Founded in 1918, as the Bouchard Transportation Company Incorporated by Captain Fred Bouchard. Who had begun his tenure in the maritime industry as a Cabin Boy onboard ships sailing for China.
By 1915, Fred Bouchard had become a tugboat captain in the Port of New York, New York. After the "Black Tom Explosion" on July 30th 1916. In which twenty two million dollars worth of munitions that were bound for the battle fronts of World War I were ignited.
While standing watch onboard the tug C. Gallagher at Erie Basin in Brooklyn, New York. The tug was owned by the Gallagher Sand Company of New York, New York. Mr. Bouchard witnessed the explosions. Getting underway, he made his way to the site of the explosions. And despite the explosions he was successful in rescuing the Brazilian steamer the Tijoca. As well as the schooner George W. Elezy.
In the aftermath, the United States District Court awarded Fred Bouchard the salvage award, as well as an additional award which totaled $9,000. He invested the salvage award to create his own company, which he named the Bouchard Transportation Company. The company's first cargo shipped was coal.
In 1931, the Bouchard Transportation Company acquired their first oil barge. It was a 15,000(bbl) vessel that had sunk. Bouchard acquired the vessel for $100.00. After raising this vessel, it was towed from Jacksonville, Florida to Norfolk, Virginia. Where it was it was repaired, and retrofitted with a hot oil system. The barge was named the John Frederick.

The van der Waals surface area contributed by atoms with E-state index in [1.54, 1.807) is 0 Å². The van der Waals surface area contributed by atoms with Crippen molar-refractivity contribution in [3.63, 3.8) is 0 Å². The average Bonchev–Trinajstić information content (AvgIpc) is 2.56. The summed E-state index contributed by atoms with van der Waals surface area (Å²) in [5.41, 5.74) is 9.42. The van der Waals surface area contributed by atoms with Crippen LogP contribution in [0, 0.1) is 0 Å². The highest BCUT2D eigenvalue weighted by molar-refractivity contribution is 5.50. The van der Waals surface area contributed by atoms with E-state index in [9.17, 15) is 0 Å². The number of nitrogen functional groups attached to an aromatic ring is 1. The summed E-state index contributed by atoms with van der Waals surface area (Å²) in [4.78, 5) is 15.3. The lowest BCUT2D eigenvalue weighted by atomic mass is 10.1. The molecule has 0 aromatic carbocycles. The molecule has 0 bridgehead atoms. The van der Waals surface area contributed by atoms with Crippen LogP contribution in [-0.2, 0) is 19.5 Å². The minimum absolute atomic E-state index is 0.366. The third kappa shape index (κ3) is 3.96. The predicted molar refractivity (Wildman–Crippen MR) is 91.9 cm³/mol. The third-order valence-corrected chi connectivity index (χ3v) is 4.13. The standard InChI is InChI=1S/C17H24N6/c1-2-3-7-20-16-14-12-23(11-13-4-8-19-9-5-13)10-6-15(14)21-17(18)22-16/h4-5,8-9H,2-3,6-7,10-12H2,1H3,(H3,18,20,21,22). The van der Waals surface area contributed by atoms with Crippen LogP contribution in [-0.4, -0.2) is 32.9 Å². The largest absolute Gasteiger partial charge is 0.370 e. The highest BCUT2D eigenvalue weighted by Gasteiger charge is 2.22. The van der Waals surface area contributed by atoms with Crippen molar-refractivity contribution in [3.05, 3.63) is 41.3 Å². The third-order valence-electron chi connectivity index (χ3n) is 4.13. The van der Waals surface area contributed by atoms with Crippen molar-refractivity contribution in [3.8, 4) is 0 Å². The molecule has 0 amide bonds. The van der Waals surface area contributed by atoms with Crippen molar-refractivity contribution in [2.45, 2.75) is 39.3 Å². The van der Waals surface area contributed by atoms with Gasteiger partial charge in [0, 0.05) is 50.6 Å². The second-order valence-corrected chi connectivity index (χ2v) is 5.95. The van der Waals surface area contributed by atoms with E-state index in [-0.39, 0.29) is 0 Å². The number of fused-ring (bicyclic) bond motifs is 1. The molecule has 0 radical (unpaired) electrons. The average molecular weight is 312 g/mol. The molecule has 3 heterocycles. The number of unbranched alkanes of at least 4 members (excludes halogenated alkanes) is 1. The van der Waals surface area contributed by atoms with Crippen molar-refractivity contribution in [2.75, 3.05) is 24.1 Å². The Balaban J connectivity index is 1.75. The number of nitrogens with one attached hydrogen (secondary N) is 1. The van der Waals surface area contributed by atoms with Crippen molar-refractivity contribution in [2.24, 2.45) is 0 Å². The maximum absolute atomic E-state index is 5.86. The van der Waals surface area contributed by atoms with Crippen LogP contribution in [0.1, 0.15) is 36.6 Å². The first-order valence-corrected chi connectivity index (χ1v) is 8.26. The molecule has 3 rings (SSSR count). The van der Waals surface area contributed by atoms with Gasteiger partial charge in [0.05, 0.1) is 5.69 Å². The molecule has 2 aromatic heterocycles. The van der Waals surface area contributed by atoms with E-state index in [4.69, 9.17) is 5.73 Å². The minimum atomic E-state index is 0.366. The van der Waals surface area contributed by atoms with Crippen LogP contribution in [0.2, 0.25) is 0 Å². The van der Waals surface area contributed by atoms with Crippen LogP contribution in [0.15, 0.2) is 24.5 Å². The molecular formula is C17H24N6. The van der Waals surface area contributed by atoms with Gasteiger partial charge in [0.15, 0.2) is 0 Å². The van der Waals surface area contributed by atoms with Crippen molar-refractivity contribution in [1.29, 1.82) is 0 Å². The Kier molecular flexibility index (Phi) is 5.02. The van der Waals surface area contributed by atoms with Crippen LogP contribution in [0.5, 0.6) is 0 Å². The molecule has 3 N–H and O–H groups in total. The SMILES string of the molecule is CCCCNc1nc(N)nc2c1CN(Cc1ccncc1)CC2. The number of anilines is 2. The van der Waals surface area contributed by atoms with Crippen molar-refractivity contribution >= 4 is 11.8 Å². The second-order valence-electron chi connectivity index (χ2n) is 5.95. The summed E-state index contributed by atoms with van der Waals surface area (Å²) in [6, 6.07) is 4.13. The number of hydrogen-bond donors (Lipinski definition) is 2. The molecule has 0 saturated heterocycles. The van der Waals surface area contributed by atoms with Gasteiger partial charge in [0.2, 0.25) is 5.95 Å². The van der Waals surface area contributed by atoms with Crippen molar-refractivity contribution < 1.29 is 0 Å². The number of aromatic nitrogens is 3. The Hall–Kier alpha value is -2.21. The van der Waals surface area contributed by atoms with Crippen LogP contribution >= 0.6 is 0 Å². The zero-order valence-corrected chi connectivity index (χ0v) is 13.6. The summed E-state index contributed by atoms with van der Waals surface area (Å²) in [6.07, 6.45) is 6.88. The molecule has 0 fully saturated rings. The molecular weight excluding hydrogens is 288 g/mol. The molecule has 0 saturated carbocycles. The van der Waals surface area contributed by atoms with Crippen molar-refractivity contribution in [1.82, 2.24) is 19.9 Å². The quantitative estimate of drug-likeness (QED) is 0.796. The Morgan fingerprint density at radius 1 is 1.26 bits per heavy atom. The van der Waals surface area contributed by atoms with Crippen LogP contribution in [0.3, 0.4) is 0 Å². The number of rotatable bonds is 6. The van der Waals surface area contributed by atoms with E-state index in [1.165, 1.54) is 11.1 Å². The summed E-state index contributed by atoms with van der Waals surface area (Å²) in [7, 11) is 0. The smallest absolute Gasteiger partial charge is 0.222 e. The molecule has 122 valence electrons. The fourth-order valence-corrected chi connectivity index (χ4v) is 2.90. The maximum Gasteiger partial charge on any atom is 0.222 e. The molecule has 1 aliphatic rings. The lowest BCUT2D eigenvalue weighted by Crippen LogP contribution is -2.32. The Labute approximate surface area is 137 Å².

In 1951, Fred Bouchard's son, Buster Bouchard succeeded his father as President of the Bouchard Transportation Company. Under his direction the company commissioned the construction of three 20,000(bbl) oil barges, along with three accompanying tugboats. These vessels ran the New York State Barge Canal.
In 1955, a third generation of the Bouchard family became involved with the company. From 1951 to 1976, the Bouchard Transportation brought many large barges into New York Harbor. From 1974 to 1978, the majority of the vessels constructed by the Bouchard Transportation Company ranged in capacity from 55,000(bbls) to 110,000(bbls). Construction continued from 1979 to 1980, with three 19,000(ton) hot oil system barges, that where constructed along with three 5,700 horsepower tugboats.
By 1989, Bouchard Transportation's fleet consisted of nineteen barges, and eight tugboats. The barges ranged in size from 18,000(bbs) to 125,000(bbls). With eight twin screw tugboats from 4,200 to 6,000 horsepower.
The company extended its service routes to include coastal routes, as well as the the entire eastern seaboard, Gulf Coast, and Great Lakes. In 1992, a fourth generation of the Bouchard family assumed the company. The company faced new regulations under the Oil Pollution Act of 1990 (OPA '90). The company constructed several new 138,000(bbls), double hulled barges, with new 6,140 horsepower tugboats to move the 400(ft) barges.
At the time, the new equipment was considered the largest double hulledl barge ever constructed, the B. No. 245. She was larger than 250,000(bbls). The company expanded their area of operation to include all four coast of the United States, East Coast, Gulf Coast, West and Great Lakes.